Paper No. 240-4
Presentation Time: 1:50 PM
STRUCTURAL ANALYSIS OF THE MOUNT POLLEY PORPHYRY CU-AU DEPOSIT: RESTORATION OF POST-MINERAL DEFORMATION USING ORE BODY GEOMETRY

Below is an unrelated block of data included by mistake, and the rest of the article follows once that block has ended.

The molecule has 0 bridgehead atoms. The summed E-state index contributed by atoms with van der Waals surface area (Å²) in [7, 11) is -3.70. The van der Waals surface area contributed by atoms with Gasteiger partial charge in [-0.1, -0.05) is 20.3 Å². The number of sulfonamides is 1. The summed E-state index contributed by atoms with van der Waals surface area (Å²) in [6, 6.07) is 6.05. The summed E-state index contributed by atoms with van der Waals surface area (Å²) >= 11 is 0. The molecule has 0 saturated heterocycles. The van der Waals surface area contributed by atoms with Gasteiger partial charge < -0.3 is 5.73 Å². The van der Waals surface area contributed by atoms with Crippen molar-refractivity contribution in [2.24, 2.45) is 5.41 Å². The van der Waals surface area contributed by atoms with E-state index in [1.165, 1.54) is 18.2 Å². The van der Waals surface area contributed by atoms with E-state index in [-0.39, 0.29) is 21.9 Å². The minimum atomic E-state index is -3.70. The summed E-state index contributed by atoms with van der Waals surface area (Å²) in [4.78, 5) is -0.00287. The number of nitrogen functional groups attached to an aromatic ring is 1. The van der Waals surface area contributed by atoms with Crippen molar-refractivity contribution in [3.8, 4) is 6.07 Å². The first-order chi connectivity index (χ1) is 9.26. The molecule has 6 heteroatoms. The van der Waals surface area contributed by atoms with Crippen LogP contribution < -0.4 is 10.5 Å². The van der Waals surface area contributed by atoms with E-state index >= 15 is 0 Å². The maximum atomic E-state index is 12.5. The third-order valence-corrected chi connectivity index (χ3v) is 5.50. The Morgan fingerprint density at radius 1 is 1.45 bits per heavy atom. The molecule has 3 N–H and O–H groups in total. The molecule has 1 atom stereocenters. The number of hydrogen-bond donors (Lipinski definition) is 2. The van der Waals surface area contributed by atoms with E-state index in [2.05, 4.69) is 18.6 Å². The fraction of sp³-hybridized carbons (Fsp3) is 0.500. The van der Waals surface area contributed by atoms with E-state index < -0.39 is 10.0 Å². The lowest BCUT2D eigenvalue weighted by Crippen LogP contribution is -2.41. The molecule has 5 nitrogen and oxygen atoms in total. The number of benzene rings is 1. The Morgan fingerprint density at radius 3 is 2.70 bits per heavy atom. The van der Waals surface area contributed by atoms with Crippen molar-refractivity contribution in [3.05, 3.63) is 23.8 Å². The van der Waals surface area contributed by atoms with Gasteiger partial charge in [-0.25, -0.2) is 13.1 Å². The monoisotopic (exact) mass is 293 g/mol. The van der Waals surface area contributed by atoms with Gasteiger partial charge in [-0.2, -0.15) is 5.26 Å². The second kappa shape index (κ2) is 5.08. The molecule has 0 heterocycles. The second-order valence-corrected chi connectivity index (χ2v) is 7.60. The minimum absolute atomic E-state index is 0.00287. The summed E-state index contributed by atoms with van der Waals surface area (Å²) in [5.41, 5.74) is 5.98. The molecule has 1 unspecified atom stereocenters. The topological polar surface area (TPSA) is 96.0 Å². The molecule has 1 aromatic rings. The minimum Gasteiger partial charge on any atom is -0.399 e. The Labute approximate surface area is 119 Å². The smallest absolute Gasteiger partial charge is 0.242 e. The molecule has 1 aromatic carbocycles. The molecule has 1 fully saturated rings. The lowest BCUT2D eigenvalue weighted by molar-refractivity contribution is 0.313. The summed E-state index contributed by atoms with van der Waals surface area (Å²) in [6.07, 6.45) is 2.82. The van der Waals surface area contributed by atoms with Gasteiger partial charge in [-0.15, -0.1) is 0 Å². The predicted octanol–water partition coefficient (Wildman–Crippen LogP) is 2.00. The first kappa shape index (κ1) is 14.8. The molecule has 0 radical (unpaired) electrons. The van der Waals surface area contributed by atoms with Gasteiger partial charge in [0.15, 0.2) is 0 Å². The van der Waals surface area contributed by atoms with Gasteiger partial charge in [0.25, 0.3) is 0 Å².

The Mount Polley porphyry copper deposit comprises three breccia-hosted ore zones associated with a series of Late Triassic monzodiorite to monzonite intrusions emplaced into the Nicola Group of the Quesnellia Terrane, located in Central British Columbia. There are few planar features in the intrusive complex that can be used as strain markers to evaluate the magnitude of structural deformation. The relative sequence of folding, faulting, and tilting events can be resolved, however, by integration of new structural mapping and use of the geometry of sulfide zones and alteration assemblages as strain markers. During a period of 8 million years, from 205 Ma to 197 Ma, the Mount Polley intrusions were emplaced and mineralized, exhumed to the surface, and subsequently buried beneath a sequence of conglomerates and sandstones, including a thin quartz latite ignimbrite horizon. Structural analysis of ore body geometry to characterize fault separation indicates that the oldest faults in the district are NNW-striking reverse faults, which displace intrusions, mineralized zones, and porphyry dikes. These faults parallel and are likely coeval with a northwest-plunging open synform formed as a result of regional shortening. The youngest faults in the district are the southwest-striking sinistral strike-slip and west-striking normal faults. A tilting event that postdates deposition of the clastic rocks and latite ignimbrite produced a 30-35° NW tilt of the sedimentary beds, ore bodies, and porphyry dikes. Two new apatite fission track ages indicate that the district was exhumed and cooled during the Paleocene to Eocene. Whereas extensional exhumation is known elsewhere in the Cordilleran hinterland in the Early Cenozoic, it is not clear what mechanism initiated the exhumation in the Mount Polley region.